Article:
This was at a place called Ferreira's Music Store up the Flint section of Fall River. Once a week I would haul my chipboard case with my dreadnaught inside all the way to the other side of town. It's not that far in reality, but my chubby legs considered it "endurance training". But the store was a wonderland of all things music. From the wrought iron music note/scale/clef security gates in past the drums, cymbals, basses, amps, guitars, electric pianos (which I loved banging on and hearing their faint notes chime out un-amplified), cases full of microphones and guitar effects (some highly sought after now) and the racks and racks of sheet music and music books. Let's not forget about the recorders, flutes, saxes, trumpets, violins and everything else that makes a great music store great. Ferreira's had it all. And Mr Ferreira was one-of-a-kind as well with his thick Portuguese accent and former-major-player-dude combover. 

Where Mr Ferreira was boisterous and brash, Mr Normandin was patient and easygoing. He taught me my first few chords, scales and rhythm. He helped me work out most of the "John Denver Greatest Hits" book and he helped me with my posture, picking and fretting. Really, everything.

I don't remember too many specifics, but at age 10 one gets the shadows and feelings and one just has to trust in the process. 

But through this process he helped me focus and find the notes on the fretboard--the ones I heard in my head as well as the ones I saw on the page--and let them come out of the guitar single file or in pairs, threes and even sixes. And because of that he made my whole family happy. And all I really ever wanted to do in life was to make my mom happy, because after her mom died there was so much sadness in our house. 

She often told me over the years that I had forever been her "greatest gift and joy" in life. I only wish I had understood how tricky that kind of unconditional praise can be to navigate the pitfalls one faces growing up in this world. 

But getting back to Mr Normandin, I remember being so distraught when he had to move on from teaching at the store. I cried and I cried and my mom even cried, I think. I'm sure she did. 

But life goes on and I had some other teachers who would prove to be just what I needed as I got older and more advanced. I owe a debt of gratitude to Charlie Hodgate and Jon Varney, respectively.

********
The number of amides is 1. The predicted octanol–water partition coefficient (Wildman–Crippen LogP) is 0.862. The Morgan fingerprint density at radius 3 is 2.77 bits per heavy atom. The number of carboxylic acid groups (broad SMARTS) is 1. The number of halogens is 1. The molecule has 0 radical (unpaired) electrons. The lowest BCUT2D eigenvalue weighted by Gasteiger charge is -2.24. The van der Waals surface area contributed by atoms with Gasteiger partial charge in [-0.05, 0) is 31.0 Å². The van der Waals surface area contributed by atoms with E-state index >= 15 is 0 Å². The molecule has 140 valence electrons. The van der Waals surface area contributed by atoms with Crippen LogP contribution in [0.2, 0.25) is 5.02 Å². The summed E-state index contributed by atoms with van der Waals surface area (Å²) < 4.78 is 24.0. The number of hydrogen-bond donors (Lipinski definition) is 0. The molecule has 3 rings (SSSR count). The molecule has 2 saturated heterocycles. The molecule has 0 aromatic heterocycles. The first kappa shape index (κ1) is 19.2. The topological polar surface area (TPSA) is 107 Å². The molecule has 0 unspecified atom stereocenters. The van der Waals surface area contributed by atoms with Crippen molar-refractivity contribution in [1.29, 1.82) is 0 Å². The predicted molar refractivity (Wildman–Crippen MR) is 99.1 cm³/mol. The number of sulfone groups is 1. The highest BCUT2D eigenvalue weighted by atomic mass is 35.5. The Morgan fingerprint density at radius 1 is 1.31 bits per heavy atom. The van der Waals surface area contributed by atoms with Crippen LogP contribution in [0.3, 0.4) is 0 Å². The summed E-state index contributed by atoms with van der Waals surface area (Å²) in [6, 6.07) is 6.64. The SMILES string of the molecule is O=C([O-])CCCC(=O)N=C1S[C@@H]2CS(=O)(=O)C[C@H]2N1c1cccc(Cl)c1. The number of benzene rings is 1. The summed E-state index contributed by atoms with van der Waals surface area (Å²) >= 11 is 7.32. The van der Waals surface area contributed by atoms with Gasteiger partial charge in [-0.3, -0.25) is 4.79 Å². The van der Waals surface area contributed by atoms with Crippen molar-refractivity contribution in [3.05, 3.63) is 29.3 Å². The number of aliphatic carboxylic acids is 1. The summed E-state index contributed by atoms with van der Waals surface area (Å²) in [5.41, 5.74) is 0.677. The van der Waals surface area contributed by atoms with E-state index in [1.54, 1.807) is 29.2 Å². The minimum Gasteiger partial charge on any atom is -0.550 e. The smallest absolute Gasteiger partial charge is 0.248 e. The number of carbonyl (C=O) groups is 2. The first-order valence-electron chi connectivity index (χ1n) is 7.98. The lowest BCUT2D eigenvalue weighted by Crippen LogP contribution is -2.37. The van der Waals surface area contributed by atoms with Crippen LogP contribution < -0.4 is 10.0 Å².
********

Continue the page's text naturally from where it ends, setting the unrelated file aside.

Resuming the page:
In the years after Mr Normandin moved on from teaching me he became the thing of family lore. 

I don't remember how it started but I think we saw him out at lunch at the same restaurant a few times--Greggs, I believe, or maybe The Beef Hearth--and that became a running thing. 

"Hey mom, is that Mr Normandin?"

"I think so, Alex! Good eye!"

And of course it was just a random 40-something guy with a goatee who would wonder why this middle age lady and her 13 year old son were giggling. 

A few years ago I found Mr Normandin on Facebook and wrote him. One of his daughters, Melody (I love that he named her that) wrote me and told me that he had had a stroke and couldn't write me himself, but she relayed my message to him about where my life has taken me through music. She said he was thrilled to hear it all and know that he had played a part in it. 

A couple of weeks ago I received the news that Mr Normandin had passed away at age 74. 

Within this past 40 year span (from age 10 to 50) I have done nothing much other than play and teach guitar. And Mr Normandin started that all for me

It's unfortunate that I did not try to keep in touch earlier, but that's just how life goes sometimes. People are important to you, they make a difference in your life, and you fly with that knowledge for a while and don't always remember who inspired the hard work. 

It's a reminder to reach out to those who made a difference while you can.

But just a couple of days after I received the sad news about Mr Normandin something extraordinary happened . . . 


I've always wanted a nylon string guitar. Not sure what stopped me. There are plenty out there at reasonable prices. But for whatever reason it has always eluded me. 

But I was on my way to the laundromat with my wet laundry last week (home dryers are uncommon here) and something stopped me dead in my tracks.